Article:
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Safe Riding

Riding Safely in Winter

Fighting the cold

1. Combat the Cold

Keep warm by moving around. Move your arms and legs one at a time on the bike, and stop more often to warm up and get moving! Even when stopped at red lights, use the pause to roll your wrists and arms.

Take advantage of the hottest part of your bike: the engine. When stopped, bring your hands close to it (without touching it, of course) to warm them. Stopped for a few minutes? Place your gloves on or near the engine, either tucked under the body, or placed on the cylinders if you have a flat-twin.

When warming up, bring your hands close to a heat source (a radiator, for example), but don't make full contact! Cold numbs the body: there is nothing worse than plunging cold hands or feet into hot water; this can cause burns or other serious problems. Instead, place them under warm water, and very gradually increase the temperature.

At the end of a long winter trip, it can be tempting to speed up or book it on the last leg to arrive faster. This can be a deadly mistake! During those last few miles, the driver is the most tired, the most careless, and therefore the most accident-prone.

Be careful on the road

2. Beware of Road Hazards

Increase the distance between you and the vehicle ahead. Not only might the ground be slippery, which increases the stopping distance, but if there is snow or ice on the road, dirty snow can accumulate in the wheel arches of cars and trucks. These can suddenly break off and fall directly in front of your tires...

Another wintry hazard is the film of frost and ice that can form on the bodies or tarpaulins of trucks, which can break off at high speeds or in windy conditions. This can send icicles into your face.

Beware of plows and salt trucks that project salt, sand, or snow to their sides or behind themselves. Give these vehicles extra room, and if you see one, slow down and keep as far to the right as possible.

Don't think that you can safely follow a salt truck. The salt it spreads on the road will only melt the snow or ice after about 20 minutes. Even worse, salting can create moisture on the road, sometimes even resulting in an extremely slippery film of grime, slush, and other materials.

The speed/cold ratio

3. Cold is Relative to Speed

Keep in mind that the faster you drive, the faster and colder the wind will feel.

  • So, for an ambient temperature of 50° F (without wind), to the exposed skin of a biker riding a non-streamlined bike, it will feel like 35° F at 30 mph, or 21° F at 80 mph.
  • Similarly, 32° F when stopped becomes -4° F at 55 mph, and -6° F at 80 mph.
  • At an ambient 23° F, the temperature quickly drops to -13° at 30 mph,-18° F at 55 mph, -20° at 80 mph ...
  • When starting at 14° F, it already feels like -27° F at 30 mph and -35° F at 80 mph!
Rain, fog and condensation

4. Rain, Fog and Mist

Cold and dry weather doesn't present any particular problems. But don't forget that when the air is colder, it will take longer for your engine to reach its optimal temperature, and longer for your tires to achieve optimal adhesion.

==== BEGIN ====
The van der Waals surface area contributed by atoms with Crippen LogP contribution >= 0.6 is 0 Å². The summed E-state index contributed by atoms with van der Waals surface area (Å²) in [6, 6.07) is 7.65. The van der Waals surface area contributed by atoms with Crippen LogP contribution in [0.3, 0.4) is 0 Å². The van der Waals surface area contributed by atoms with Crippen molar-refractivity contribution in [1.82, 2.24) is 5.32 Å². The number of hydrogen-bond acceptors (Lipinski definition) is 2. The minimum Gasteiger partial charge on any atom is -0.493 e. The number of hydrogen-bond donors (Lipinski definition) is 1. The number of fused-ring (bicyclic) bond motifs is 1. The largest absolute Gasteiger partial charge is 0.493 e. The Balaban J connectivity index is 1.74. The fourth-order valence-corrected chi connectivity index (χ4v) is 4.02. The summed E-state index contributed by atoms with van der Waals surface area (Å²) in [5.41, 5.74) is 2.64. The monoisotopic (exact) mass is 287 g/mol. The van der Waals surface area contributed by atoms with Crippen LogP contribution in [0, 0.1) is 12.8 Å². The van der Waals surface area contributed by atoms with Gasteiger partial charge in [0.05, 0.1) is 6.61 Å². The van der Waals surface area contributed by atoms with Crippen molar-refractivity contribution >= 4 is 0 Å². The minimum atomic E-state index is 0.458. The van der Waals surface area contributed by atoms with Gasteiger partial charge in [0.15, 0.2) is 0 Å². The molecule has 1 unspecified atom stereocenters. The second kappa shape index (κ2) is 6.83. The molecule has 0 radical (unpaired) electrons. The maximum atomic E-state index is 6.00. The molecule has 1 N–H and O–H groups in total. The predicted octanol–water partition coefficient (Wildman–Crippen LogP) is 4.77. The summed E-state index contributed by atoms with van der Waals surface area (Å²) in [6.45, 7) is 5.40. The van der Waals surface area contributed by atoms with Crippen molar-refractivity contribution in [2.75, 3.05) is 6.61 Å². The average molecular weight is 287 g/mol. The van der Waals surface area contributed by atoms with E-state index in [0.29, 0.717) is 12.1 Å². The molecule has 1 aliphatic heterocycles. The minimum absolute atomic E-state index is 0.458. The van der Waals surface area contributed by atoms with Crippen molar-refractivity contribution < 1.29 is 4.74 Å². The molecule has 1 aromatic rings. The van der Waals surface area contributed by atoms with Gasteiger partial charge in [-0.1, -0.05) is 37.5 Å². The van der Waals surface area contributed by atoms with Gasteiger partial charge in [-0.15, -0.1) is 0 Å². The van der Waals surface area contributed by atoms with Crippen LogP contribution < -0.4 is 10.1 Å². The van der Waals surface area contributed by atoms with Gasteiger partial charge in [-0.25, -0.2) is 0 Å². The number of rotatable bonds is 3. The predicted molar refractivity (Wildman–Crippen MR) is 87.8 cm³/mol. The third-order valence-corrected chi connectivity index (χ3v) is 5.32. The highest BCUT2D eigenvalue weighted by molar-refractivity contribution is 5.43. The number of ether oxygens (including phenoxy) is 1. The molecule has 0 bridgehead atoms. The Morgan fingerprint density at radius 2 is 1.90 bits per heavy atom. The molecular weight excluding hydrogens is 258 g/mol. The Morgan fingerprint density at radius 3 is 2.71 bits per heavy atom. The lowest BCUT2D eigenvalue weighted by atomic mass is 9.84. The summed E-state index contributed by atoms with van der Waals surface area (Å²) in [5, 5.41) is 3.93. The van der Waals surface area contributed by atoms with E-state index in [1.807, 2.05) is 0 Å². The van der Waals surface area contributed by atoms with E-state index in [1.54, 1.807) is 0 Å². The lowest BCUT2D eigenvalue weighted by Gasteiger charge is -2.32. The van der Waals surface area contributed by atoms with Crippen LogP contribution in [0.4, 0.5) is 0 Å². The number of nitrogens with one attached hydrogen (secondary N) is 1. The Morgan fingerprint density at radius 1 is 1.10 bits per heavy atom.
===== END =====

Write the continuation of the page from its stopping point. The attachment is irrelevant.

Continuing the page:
In rainy weather, the best thing to do is to slow down. Also remember that you get cold five times faster when wet. Stay warm with watertight apparel! Otherwise, stop to dry off.

In foggy weather, the road is wet, and the same advice applies as for rainy conditions. But you also have to factor in reduced visibility for yourself and others. Slow down even more!

In addition, make sure that your low beams are on. If you can, turn on your hazards, or turn on fog lamps if your bike is equipped with them... High beams become useless; the intense light beam is reflected by water droplets suspended in the air, causing even worse visibility, especially at night. If possible, wear a reflective vest or LED armband.

If you wear glasses, don't make the mistake of raising the helmet shield.

Condensation can immediately collect on the lenses of your glasses, and you will quickly become almost blind. If the shield fogs up, partially open it, but do not open it completely. Frequently wipe the outside of the screen with a gloved finger, or with a squeegee if possible. If you plan to drive in fog, make use of anti-fog products or a double screen "pinlock" system.

Ice, black ice and snow

5. Frost, Ice and Snow

If it rains and it freezes, you'll likely encounter ice. This increases the risk of your tires losing grip. Be especially careful in windy places (bridges, gorges), or in tunnels, shaded underbrush, north-facing slopes, etc.

If a sheet of ice is straight and not very long, you have a chance to end up back on the asphalt. Don't brake, look straight ahead, and do not tense up. But if it's a turn, it's over; you're down. And all roads eventually turn... Don't tempt fate.

If it snows, get ready to rock 'n roll... Wherever possible, if you know snow is on the way, avoid taking the road on two wheels. First, it's slippery, and visibility is particularly poor. In addition, the snow will stick on the helmet visor, quickly rendering you blind, so be sure to wipe every ten seconds to see.

Riding in fresh snow and powder is no more complicated than on a wet road. Try to follow in the tire tracks of vehicles ahead as best as you can, avoiding places where the snow is caked down, where it's compressed and often icy. In the snow, stay in second gear, with both feet out to catch small slides, without braking or accelerating. Keep on the clutch! Get the feel for the clutch slip point, and go easy on the gas.